November 16, 2016
A developer will occasionally send me a pull-request that, whilst often technically excellent, has new code in it that is ready, waiting for some sort of future requirement they have convinced themselves will be needed.
A simplified example may be adding a
birthday field to the
users table. The developer will add the field, make the user form cope with the new field, but then also take it upon themselves to add a
birthday_email_sent_at field, because they believe that surely we will want to send birthday emails to the user sometime in the future.
There are a number of issues at play here:
- YAGNI (you ain’t gonna need it) — A popular term that describes this phenomenon. Building more than you need.
- Small PRs. The more “features” tacked onto the PR the more unwieldy it gets. My philosophy of late is to try and get one commit into a PR. A small focussed, atomic change that can be easily reviewed. Sure at times this can be multiple commits if the change needs to be done in one merge. Readability is key here.
- Testing — adding something “we may need in the future” puts strain on the testing systems. Not to mention adds time to the entire CI flow.
- Shows bad design. If something is being added now, out of scope, because “its easier to add it now” show that the classes in question are too large and not focussed enough.
- Lack of communication. If a developer honestly believes that an additional change over and above the brief is required then that should be communicated well and truly before a single line of code is written, with agreement from all stake holders. And even then it will probably become a new card/brief and another PR anyway.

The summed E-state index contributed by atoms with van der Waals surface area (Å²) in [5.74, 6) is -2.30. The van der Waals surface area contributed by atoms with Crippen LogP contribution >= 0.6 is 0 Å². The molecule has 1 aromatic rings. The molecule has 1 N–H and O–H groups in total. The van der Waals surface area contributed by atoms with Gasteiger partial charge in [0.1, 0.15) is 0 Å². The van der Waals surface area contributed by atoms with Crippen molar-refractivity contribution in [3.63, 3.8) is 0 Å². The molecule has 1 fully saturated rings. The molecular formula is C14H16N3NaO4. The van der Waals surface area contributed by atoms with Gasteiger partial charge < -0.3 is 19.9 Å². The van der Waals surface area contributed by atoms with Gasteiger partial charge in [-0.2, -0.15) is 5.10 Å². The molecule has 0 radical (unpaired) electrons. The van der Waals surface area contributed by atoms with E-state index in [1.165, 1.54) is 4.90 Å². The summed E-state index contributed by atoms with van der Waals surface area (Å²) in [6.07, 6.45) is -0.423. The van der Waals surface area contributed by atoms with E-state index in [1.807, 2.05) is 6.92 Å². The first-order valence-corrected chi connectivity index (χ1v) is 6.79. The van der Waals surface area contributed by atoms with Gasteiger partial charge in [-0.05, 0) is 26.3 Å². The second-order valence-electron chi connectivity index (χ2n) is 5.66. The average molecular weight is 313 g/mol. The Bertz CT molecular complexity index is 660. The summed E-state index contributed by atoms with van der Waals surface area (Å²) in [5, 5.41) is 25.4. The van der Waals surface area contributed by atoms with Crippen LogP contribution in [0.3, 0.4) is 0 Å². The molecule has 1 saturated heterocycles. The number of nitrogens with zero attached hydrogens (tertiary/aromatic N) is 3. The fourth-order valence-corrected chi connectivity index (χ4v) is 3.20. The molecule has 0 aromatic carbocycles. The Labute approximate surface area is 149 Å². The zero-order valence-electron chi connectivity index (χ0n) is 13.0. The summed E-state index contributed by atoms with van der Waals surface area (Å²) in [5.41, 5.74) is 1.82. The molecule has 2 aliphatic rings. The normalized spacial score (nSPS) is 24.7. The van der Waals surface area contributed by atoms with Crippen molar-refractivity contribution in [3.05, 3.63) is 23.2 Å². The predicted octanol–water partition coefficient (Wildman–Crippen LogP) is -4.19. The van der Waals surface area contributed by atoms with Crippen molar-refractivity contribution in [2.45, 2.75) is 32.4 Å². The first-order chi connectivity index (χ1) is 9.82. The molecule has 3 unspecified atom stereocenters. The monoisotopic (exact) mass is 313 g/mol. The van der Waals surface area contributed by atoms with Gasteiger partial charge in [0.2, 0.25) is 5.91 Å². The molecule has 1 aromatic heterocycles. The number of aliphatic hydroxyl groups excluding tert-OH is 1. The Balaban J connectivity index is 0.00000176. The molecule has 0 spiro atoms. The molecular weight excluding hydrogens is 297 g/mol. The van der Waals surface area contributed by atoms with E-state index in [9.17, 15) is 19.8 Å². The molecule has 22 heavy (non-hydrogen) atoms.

A better way?
I recommend the following approach:
- Make sure the cards/tasks assigned to developers are clear and unambiguous. It starts here. Don’t give your developers any breathing room for misinterpretation.
- Make sure developers are comfortable asking you for clarity on the feature/request.
- Reject PRs (or kindly ask that code is removed) that adds functionality or future proofing not requested on the card. This is more a training technique than anything. The more you push back the more the developer will come to understand that only the requirements of the card will be accepted. A good comment may look like “Can these lines be removed please, as not in the requirements. They look like an interesting add — can we discuss for a later stage?”
- Use the rejected PR as an opportunity to also ask the developer how they could design the classes to be easily changeable should a change be required tomorrow.
- Do all the above in a dignified manner. In most of these situations the developer is acting out of genuine care for the product. Ensure the developer isn’t left feeling like their mistaken or contribution was a waste.
Doesn’t this harm initiative?
No. Initiative is welcomed and encouraged. It’s actually a great trait to see in developers. Through communication and discussion, initiatives can be addressed and actioned prior to a line of code being written.
To get back to the birthday field example from above — a developer, using initiative, could have asked prior to development — “With this update, should I add a
birthday_email_sent_at field? We’re going to be sending emails to customers at some point right?”
This starts a discussion, which is significantly cheaper than coding something for tomorrow that may not be needed.